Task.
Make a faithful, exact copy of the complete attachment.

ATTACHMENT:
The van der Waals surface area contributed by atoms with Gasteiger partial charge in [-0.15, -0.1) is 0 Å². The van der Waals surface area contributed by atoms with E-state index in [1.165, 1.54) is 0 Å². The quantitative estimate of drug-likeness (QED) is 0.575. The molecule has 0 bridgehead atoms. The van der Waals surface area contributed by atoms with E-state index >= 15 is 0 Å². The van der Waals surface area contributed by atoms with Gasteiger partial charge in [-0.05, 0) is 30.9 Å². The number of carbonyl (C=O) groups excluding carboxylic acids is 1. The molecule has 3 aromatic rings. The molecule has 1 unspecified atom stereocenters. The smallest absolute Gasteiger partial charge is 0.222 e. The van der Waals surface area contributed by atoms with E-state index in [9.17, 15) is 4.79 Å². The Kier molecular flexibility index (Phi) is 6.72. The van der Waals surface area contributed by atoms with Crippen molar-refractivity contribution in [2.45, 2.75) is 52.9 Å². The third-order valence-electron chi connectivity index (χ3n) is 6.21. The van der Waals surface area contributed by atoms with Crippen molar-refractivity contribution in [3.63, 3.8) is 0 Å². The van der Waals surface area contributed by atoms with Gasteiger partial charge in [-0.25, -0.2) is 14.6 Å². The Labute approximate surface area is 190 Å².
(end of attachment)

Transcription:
The van der Waals surface area contributed by atoms with Gasteiger partial charge in [-0.15, -0.1) is 0 Å². The van der Waals surface area contributed by atoms with E-state index in [1.165, 1.54) is 0 Å². The quantitative estimate of drug-likeness (QED) is 0.575. The molecule has 0 bridgehead atoms. The van der Waals surface area contributed by atoms with E-state index >= 15 is 0 Å². The van der Waals surface area contributed by atoms with Gasteiger partial charge in [-0.05, 0) is 30.9 Å². The number of carbonyl (C=O) groups excluding carboxylic acids is 1. The molecule has 3 aromatic rings. The molecule has 1 unspecified atom stereocenters. The smallest absolute Gasteiger partial charge is 0.222 e. The van der Waals surface area contributed by atoms with E-state index in [9.17, 15) is 4.79 Å². The Kier molecular flexibility index (Phi) is 6.72. The van der Waals surface area contributed by atoms with Crippen molar-refractivity contribution in [2.45, 2.75) is 52.9 Å². The third-order valence-electron chi connectivity index (χ3n) is 6.21. The van der Waals surface area contributed by atoms with Crippen molar-refractivity contribution in [3.63, 3.8) is 0 Å². The van der Waals surface area contributed by atoms with Gasteiger partial charge in [-0.25, -0.2) is 14.6 Å². The Labute approximate surface area is 190 Å².